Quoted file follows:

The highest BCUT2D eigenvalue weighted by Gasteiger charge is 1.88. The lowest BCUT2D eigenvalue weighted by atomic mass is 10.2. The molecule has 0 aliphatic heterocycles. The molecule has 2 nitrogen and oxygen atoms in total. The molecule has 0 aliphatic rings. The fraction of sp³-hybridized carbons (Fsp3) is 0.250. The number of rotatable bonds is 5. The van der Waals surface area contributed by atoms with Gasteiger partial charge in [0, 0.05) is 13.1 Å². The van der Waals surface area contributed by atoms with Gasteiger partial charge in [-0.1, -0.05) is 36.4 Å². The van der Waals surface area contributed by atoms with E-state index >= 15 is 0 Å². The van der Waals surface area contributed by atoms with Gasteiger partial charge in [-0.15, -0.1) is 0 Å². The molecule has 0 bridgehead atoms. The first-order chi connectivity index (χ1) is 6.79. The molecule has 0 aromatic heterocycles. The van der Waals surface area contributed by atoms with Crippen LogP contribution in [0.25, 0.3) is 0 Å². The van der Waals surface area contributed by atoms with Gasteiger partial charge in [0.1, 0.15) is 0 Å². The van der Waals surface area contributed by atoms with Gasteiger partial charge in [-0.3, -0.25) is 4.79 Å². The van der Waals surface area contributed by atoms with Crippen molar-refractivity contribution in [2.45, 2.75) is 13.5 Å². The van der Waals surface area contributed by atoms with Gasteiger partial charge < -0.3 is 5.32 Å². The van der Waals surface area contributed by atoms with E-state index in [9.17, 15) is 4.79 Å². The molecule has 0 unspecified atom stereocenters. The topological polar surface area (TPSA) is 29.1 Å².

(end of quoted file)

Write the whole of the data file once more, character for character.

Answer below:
The highest BCUT2D eigenvalue weighted by Gasteiger charge is 1.88. The lowest BCUT2D eigenvalue weighted by atomic mass is 10.2. The molecule has 0 aliphatic heterocycles. The molecule has 2 nitrogen and oxygen atoms in total. The molecule has 0 aliphatic rings. The fraction of sp³-hybridized carbons (Fsp3) is 0.250. The number of rotatable bonds is 5. The van der Waals surface area contributed by atoms with Gasteiger partial charge in [0, 0.05) is 13.1 Å². The van der Waals surface area contributed by atoms with Gasteiger partial charge in [-0.1, -0.05) is 36.4 Å². The van der Waals surface area contributed by atoms with E-state index >= 15 is 0 Å². The van der Waals surface area contributed by atoms with Gasteiger partial charge in [-0.15, -0.1) is 0 Å². The molecule has 0 bridgehead atoms. The first-order chi connectivity index (χ1) is 6.79. The molecule has 0 aromatic heterocycles. The van der Waals surface area contributed by atoms with Crippen LogP contribution in [0.25, 0.3) is 0 Å². The van der Waals surface area contributed by atoms with Gasteiger partial charge in [0.1, 0.15) is 0 Å². The van der Waals surface area contributed by atoms with Gasteiger partial charge in [-0.3, -0.25) is 4.79 Å². The van der Waals surface area contributed by atoms with Crippen molar-refractivity contribution in [2.45, 2.75) is 13.5 Å². The van der Waals surface area contributed by atoms with Gasteiger partial charge < -0.3 is 5.32 Å². The van der Waals surface area contributed by atoms with E-state index in [9.17, 15) is 4.79 Å². The molecule has 0 unspecified atom stereocenters. The topological polar surface area (TPSA) is 29.1 Å².